Let’s get physical

Phishing scams and viruses dominate the headlines, but enterprises remain under threat from a more mundane attack vector: physical breaches. NME looks at how companies can protect their network from physical attacks and the increasing role of IT in physical security.

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By  Administrator Published  February 1, 2007

It is always imperative for enterprises to ensure their network is protected by robust and up-to-date IT security solutions. However, regardless of the number of service packs installed on company systems, if an enterprise's server is left in an unsecured room, and if the company's physical perimeter is insecure, there is nothing stopping an intruder from directly accessing the IT systems and stealing data. But, with rise of biometrics and converged security systems, IT is beginning to increase the diversification and reliability of physical security solutions.

Physical security can mean many things, envelop many areas and attackers can penetrate it in many ways. From physically rebooting the server, installing a new copy of the operating system, and establishing new access rules, to searching through bins to recover disposed documents and printouts that can contain sensitive company data, motivated individuals can use a wide variety of techniques at the physical level - not least just plugging in to a handy network port.

The main goal in the manufacturing of any security program is to ensure that an enterprise is not susceptible to theft or vandalism, through the development and establishment of proper security measures. Organisations need to take steps to lessen the risk of possible breaches, and all members of an organisation need to be aware of the role they play in the securing of company assets.

David Michaux, CEO of Scanit, believes that the culture of trust in Middle Eastern region has made physical security in the region particularly lax.

"It is not all that hard to walk past security guards. Especially in this part of the world where a nice suit and a big smile, or a short skirt, means you can walk right past a guard without having too many questions asked of you. Although they are becoming a lot better trained, they still are not given the authority they need to prevent people getting access, they are the simplest thing to bypass," he says.

The security of a network can be significantly compromised if an attacker gains any degree of physical access to a company terminal. Hackers can bypass server security software, steal, crack or just guess user passwords, and reset routers to get access to entire enterprise IT systems.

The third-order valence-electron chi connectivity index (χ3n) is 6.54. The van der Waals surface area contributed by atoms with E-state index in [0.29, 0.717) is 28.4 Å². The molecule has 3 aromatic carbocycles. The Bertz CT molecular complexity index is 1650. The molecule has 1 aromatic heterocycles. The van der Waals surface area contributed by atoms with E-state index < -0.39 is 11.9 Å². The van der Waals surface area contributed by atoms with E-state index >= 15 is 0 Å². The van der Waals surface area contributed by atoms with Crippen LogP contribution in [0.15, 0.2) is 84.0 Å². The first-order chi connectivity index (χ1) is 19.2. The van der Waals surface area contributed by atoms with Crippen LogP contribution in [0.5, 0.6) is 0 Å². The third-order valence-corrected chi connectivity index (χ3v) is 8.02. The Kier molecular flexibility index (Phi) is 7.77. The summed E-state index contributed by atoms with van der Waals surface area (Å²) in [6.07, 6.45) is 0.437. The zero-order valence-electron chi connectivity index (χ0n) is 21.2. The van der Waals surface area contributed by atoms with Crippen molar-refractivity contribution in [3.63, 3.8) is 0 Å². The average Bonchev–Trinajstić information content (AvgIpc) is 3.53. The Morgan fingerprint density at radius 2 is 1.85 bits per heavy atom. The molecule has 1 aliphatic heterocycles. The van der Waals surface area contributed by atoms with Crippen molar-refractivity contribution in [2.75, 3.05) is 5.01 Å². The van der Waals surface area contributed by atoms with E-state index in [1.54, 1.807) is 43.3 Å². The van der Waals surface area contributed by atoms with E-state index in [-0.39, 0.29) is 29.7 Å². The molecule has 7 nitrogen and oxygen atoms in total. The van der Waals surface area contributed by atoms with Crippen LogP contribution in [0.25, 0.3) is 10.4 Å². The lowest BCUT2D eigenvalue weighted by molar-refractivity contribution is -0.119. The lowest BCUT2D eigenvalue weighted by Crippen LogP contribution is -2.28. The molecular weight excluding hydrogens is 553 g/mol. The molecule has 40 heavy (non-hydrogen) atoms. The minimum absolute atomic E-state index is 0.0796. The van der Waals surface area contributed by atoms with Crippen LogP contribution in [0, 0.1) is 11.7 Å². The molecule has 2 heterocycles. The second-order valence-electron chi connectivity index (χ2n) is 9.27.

"For a lot of companies here it is like an egg, it has a relatively strong shell on the outside but a very weak inside. So if you can manage to get in past a perimeter then you have a good chance to get what you want," says Michaux.

Traditionally only authorised individuals would be able to access a company's network. Servers were previously locked in secure rooms where only IT people would venture. Today branch offices are receiving servers that demand larger communications bandwidth. More operations are moving local to the user to further improve their responsiveness.

This leads to a situation where servers end up coexisting with other equipment and potentially with a cross-section of employees. A server may end up sitting at the back of an office or tucked away in the recreation area, where stringent physical access systems may not be practically installed and careless employees are more liable to inadvertently unplug a cable.

However, with companies becoming increasingly reliant on providing computer access across departments, business have had to democratise computer access technology, necessitating the need for secure identity management.

However, nothing is secure today unless there is a continuous audit carried out on Tushar Gosh, Tushar Gosh, Ejada's practice head of security, has been in the IT security industry in the Middle East for 27 years, he believes the major concern for security managers should be to ensure compliance measures are in place.

"Administrators have to meet the compliance objectives of the organization, by not doing anything without the proper authorisations, in order to prevent floor violations. There are products that look for compliance and auditing automatically, and events can alert users automatically. So it is secure as long as the proper auditing and compliance is in place. That is my firm belief," comments Gosh.

A simple lock and key can suffice but, if a company deals with data that is particularly valuable, an audit trail, detailing who is accessing what, can prove incredibly useful. Identity management solutions can enable provisioning for new users, streamlining the creation of directory accounts and required user applications, as well as physical access privileges and web-application access control. However, they can be costly and time-consuming to implement.